callee. All other uses are hidden within a nasty macro "INT13_OFFSET",
which would still be used with your proposed change. Thus, nothing is
gained, but a way to modify the int13h handler code on memory opens,
without requiring a cast. Thus, I think such a change would be for the

>         > It's not necessary to try to open the disk actually because
>         for some
>         > reason biosdisk module may be not loaded (e.g. grub may use
>         ata) and
>         > loading it may cause nasty effects (e.g. conflict between
>         ata and
>         > biosdisk)
>         > Same applies for revparse_biosdisk. And if user wants to map
>         to
>         > unexistant disk it's ok. So just use tryparse_diskstring
>         Hmm... this is a profound design issue: you are arguing that
>         drivemap
>         should not care about actual BIOS disks, but just their drive
>         numbers,
>         and let you map 0x86 to 0x80 even if you have no (hd6). I do
>         not agree,
>         since the main use for GRUB is a bootloader, not a test
>         platform (which
>         would be the only reason to perform that kind of mappings
>         which are sure
>         to cause havoc). Thus, by default drivemap only lets you
>         perform
>         mappings that will work - any stress tester is free to modify
>         the code.
>         Regarding opening the disk, the biosdisk interface does not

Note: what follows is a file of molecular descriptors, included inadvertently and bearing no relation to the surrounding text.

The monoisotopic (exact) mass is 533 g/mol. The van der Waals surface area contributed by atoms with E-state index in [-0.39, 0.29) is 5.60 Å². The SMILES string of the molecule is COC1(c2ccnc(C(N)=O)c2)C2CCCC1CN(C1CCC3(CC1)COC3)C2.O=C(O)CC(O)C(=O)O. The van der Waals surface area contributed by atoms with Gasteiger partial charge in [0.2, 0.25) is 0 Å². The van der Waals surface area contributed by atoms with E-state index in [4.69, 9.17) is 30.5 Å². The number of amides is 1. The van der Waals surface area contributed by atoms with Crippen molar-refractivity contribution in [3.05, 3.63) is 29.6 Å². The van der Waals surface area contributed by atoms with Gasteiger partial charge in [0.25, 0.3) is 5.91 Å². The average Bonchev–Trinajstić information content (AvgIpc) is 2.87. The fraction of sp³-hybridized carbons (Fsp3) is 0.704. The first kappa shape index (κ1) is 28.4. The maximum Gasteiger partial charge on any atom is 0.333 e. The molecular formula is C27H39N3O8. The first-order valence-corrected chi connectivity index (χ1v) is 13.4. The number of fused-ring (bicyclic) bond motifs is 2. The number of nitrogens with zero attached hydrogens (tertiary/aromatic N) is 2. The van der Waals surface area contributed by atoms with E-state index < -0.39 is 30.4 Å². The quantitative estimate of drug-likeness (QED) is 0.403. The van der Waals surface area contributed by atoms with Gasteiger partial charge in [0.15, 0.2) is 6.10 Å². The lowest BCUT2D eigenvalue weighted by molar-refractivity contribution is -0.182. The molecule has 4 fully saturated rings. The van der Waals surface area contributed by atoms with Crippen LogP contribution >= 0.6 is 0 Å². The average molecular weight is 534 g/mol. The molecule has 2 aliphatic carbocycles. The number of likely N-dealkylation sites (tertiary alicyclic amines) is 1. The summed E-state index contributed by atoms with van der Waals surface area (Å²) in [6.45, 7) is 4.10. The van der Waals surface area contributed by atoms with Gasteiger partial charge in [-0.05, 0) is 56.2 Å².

>         assure in
>         any way (and again there is almost no API documentation) that
>         hd0 will
>         be 0x80, though it's the sensible thing to expect. However,
>         expecting
>         sensible things from an unstable API prone to redesigns (like
>         the
>         command API, for example)
> Mapping something to non-existant drive makes the drive non-existant.
>  I think it's fair
> It's almost guaranteed that numbering of disks won't change 
AfaIr, most operating systems only implement very basic support for BIOS
disks (because they switch to their own drivers as soon as possible).
Many, among them Linux iIrc, just probe them sequentially and stop when
they find the first non-existant drive, while others probe hd0 thru hd7
and ignore the rest of them. In the first kind of OSes, mapping hd0=hd6
when you have no hd6 will make hd1 disappear along with hd0, which may
be very confusing to the user. Also, making a BIOS disk disappear will
not banish it from being detected by the OS normal drivers, so the
utility of this is pretty much restricted to DOS-like systems.

>         usually leads to nasty surprises later on, so
>         unless 1) the biosdisk interface so specifies and 2) hdN will